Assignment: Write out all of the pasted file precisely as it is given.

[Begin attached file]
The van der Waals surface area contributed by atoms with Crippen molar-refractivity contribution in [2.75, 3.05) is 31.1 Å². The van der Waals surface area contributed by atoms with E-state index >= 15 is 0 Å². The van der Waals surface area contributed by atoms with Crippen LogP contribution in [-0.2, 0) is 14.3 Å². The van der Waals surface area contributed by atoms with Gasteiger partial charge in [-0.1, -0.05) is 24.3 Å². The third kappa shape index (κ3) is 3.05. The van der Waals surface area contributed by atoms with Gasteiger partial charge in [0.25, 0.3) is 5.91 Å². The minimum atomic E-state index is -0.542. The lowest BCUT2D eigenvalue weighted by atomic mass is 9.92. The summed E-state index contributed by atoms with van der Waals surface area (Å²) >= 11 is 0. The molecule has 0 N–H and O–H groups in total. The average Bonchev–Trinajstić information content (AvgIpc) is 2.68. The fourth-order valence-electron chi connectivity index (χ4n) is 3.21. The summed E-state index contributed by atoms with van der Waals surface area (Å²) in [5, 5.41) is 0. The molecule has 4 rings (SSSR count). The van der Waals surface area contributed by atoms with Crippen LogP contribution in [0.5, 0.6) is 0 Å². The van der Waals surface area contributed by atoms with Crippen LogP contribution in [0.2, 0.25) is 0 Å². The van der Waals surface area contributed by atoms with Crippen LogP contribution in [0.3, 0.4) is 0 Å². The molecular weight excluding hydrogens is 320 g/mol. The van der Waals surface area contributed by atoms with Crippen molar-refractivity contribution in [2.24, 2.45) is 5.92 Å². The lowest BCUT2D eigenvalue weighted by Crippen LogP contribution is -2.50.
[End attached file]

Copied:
The van der Waals surface area contributed by atoms with Crippen molar-refractivity contribution in [2.75, 3.05) is 31.1 Å². The van der Waals surface area contributed by atoms with E-state index >= 15 is 0 Å². The van der Waals surface area contributed by atoms with Crippen LogP contribution in [-0.2, 0) is 14.3 Å². The van der Waals surface area contributed by atoms with Gasteiger partial charge in [-0.1, -0.05) is 24.3 Å². The third kappa shape index (κ3) is 3.05. The van der Waals surface area contributed by atoms with Gasteiger partial charge in [0.25, 0.3) is 5.91 Å². The minimum atomic E-state index is -0.542. The lowest BCUT2D eigenvalue weighted by atomic mass is 9.92. The summed E-state index contributed by atoms with van der Waals surface area (Å²) >= 11 is 0. The molecule has 0 N–H and O–H groups in total. The average Bonchev–Trinajstić information content (AvgIpc) is 2.68. The fourth-order valence-electron chi connectivity index (χ4n) is 3.21. The summed E-state index contributed by atoms with van der Waals surface area (Å²) in [5, 5.41) is 0. The molecule has 4 rings (SSSR count). The van der Waals surface area contributed by atoms with Crippen LogP contribution in [0.5, 0.6) is 0 Å². The van der Waals surface area contributed by atoms with Crippen LogP contribution in [0.2, 0.25) is 0 Å². The van der Waals surface area contributed by atoms with Crippen LogP contribution in [0.3, 0.4) is 0 Å². The molecular weight excluding hydrogens is 320 g/mol. The van der Waals surface area contributed by atoms with Crippen molar-refractivity contribution in [2.24, 2.45) is 5.92 Å². The lowest BCUT2D eigenvalue weighted by Crippen LogP contribution is -2.50.